Offshore Voluntary Disclosure Program and Streamlined Alternative

The IRS's Offshore Voluntary Disclosure Program ("OVDP") is currently in its third incarnation. The first OVDP was available for a limited time in 2009 and allowed taxpayers with unreported foreign bank accounts to escape criminal prosecution and annual civil penalties of 50 percent of their highest annual account balance. They simply had to fully disclose their accounts and pay, with some minor additions, 20 percent of their highest account balance during an eight-year look-back period. The second OVDP was available in 2011 and provided the same benefits in exchange for 25 percent of the taxpayer's highest account balance. Finally, in 2012 the IRS opened the current OVDP, increasing the cost to 27.5 percent of the taxpayer's highest account balance. More recently, the IRS increased the penalty to 50% for taxpayers whose accounts are at banks that the IRS has publicly identified as being under investigation.

In 2014, the IRS introduced an alternative to the OVDP called the Streamlined Filing Compliance Procedures. This allows certain "non-willful" taxpayers to pay either 0% or 5% of their account balance as a penalty, depending on their U.S. residency status. The OVDP and the Streamlined procedures have attracted tens of thousands of taxpayers and have resulted in billions of dollars in payments to the IRS.

Taxpayers who enter the OVDP must not only declare their accounts and pay a penalty, but they must also frequently submit to detailed questioning regarding the names of the bankers, lawyers, and other professionals who assisted them in opening and maintaining their secret accounts. The IRS and DOJ have used this information to procure John Doe summonses and indictments. Many indicted persons have in turn cooperated with the DOJ, leading to the investigation and prosecution of additional banks, bankers, lawyers, and taxpayers.

How to Protect Yourself

Our experience defending banks, financial and legal advisors, and U.S. taxpayers in global and domestic criminal tax matters has shown us that the U.S. government and foreign governments will not back down anytime soon. It is essential to partner with dedicated criminal tax counsel who can assess the exposure and determine how to address noncompliance problems when there is an investigation.

The content of this article is intended to provide a general guide to the subject matter. Specialist advice should be sought about your specific circumstances.

To print this article, all you need is to be registered on Mondaq.com.

Click to Login as an existing user or Register so you can print this article.

Authors
Similar Articles
Relevancy Powered by MondaqAI
Shearman & Sterling LLP
Shearman & Sterling LLP
 
In association with
Related Topics
 
Similar Articles
Relevancy Powered by MondaqAI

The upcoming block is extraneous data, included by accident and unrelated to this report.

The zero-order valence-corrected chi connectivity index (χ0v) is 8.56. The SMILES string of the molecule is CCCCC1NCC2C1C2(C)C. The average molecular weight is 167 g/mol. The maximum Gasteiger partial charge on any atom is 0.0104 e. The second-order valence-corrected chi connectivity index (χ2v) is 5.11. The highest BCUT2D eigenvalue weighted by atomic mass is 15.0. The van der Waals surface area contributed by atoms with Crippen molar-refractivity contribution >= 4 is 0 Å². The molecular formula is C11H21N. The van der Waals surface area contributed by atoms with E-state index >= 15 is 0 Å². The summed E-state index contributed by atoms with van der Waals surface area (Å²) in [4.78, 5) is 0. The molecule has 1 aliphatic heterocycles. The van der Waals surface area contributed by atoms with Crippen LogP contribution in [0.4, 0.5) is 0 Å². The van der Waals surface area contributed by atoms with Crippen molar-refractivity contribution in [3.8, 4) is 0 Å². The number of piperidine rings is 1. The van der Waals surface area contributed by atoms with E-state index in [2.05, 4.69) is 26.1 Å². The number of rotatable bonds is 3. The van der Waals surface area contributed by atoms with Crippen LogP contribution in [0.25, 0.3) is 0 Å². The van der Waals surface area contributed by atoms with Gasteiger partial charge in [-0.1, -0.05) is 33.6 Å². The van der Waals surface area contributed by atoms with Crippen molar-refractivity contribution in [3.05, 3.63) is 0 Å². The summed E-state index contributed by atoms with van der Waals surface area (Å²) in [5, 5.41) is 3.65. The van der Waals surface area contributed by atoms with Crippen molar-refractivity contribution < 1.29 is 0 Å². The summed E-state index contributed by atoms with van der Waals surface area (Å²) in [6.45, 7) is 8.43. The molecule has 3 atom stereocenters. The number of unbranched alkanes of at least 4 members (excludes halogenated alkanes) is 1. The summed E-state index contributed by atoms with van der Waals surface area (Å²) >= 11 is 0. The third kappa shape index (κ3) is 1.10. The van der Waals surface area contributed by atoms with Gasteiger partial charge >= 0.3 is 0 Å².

Shearman & Sterling LLP
Shearman & Sterling LLP
Related Articles
 
Related Video
Up-coming Events Search
Tools
Print
Font Size:
Translation
Channels
Mondaq on Twitter
 
Register for Access and our Free Biweekly Alert for
This service is completely free. Access 250,000 archived articles from 100+ countries and get a personalised email twice a week covering developments (and yes, our lawyers like to think you’ve read our Disclaimer).
 
Email Address
Company Name
Password
Confirm Password
Position
Mondaq Topics -- Select your Interests
 Accounting
 Anti-trust
 Commercial
 Compliance
 Consumer
 Criminal
 Employment
 Energy
 Environment
 Family
 Finance
 Government
 Healthcare
 Immigration
 Insolvency
 Insurance
 International
 IP
 Law Performance
 Law Practice
 Litigation
 Media & IT
 Privacy
 Real Estate
 Strategy
 Tax
 Technology
 Transport
 Wealth Mgt
Regions
Africa
Asia
Asia Pacific
Australasia
Canada
Caribbean
Europe
European Union
Latin America
Middle East
U.K.
United States
Worldwide Updates
Registration (you must scroll down to set your data preferences)

Mondaq Ltd requires you to register and provide information that personally identifies you, including your content preferences, for three primary purposes (full details of Mondaq’s use of your personal data can be found in our Privacy and Cookies Notice):

  • To allow you to personalize the Mondaq websites you are visiting to show content ("Content") relevant to your interests.
  • To enable features such as password reminder, news alerts, email a colleague, and linking from Mondaq (and its affiliate sites) to your website.
  • To produce demographic feedback for our content providers ("Contributors") who contribute Content for free for your use.

Mondaq hopes that our registered users will support us in maintaining our free to view business model by consenting to our use of your personal data as described below.